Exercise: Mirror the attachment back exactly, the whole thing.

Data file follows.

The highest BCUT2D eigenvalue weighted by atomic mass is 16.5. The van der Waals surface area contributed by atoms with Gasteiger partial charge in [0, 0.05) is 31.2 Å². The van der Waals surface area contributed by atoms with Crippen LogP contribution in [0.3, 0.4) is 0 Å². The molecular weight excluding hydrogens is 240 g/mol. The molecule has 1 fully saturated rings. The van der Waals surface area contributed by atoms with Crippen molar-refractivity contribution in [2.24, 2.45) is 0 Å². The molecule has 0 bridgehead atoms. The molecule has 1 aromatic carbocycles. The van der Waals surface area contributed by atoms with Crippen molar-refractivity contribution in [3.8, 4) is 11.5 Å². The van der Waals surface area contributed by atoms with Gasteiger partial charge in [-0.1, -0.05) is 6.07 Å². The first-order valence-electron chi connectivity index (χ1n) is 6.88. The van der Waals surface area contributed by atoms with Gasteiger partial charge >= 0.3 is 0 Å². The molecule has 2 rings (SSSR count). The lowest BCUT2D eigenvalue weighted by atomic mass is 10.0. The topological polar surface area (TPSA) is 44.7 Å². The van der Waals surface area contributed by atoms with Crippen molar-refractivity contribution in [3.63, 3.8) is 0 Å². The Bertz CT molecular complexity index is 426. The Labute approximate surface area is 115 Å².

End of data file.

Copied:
The highest BCUT2D eigenvalue weighted by atomic mass is 16.5. The van der Waals surface area contributed by atoms with Gasteiger partial charge in [0, 0.05) is 31.2 Å². The van der Waals surface area contributed by atoms with Crippen LogP contribution in [0.3, 0.4) is 0 Å². The molecular weight excluding hydrogens is 240 g/mol. The molecule has 1 fully saturated rings. The van der Waals surface area contributed by atoms with Crippen molar-refractivity contribution in [2.24, 2.45) is 0 Å². The molecule has 0 bridgehead atoms. The molecule has 1 aromatic carbocycles. The van der Waals surface area contributed by atoms with Crippen molar-refractivity contribution in [3.8, 4) is 11.5 Å². The van der Waals surface area contributed by atoms with Gasteiger partial charge in [-0.1, -0.05) is 6.07 Å². The first-order valence-electron chi connectivity index (χ1n) is 6.88. The van der Waals surface area contributed by atoms with Gasteiger partial charge >= 0.3 is 0 Å². The molecule has 2 rings (SSSR count). The lowest BCUT2D eigenvalue weighted by atomic mass is 10.0. The topological polar surface area (TPSA) is 44.7 Å². The van der Waals surface area contributed by atoms with Crippen molar-refractivity contribution in [3.63, 3.8) is 0 Å². The Bertz CT molecular complexity index is 426. The Labute approximate surface area is 115 Å².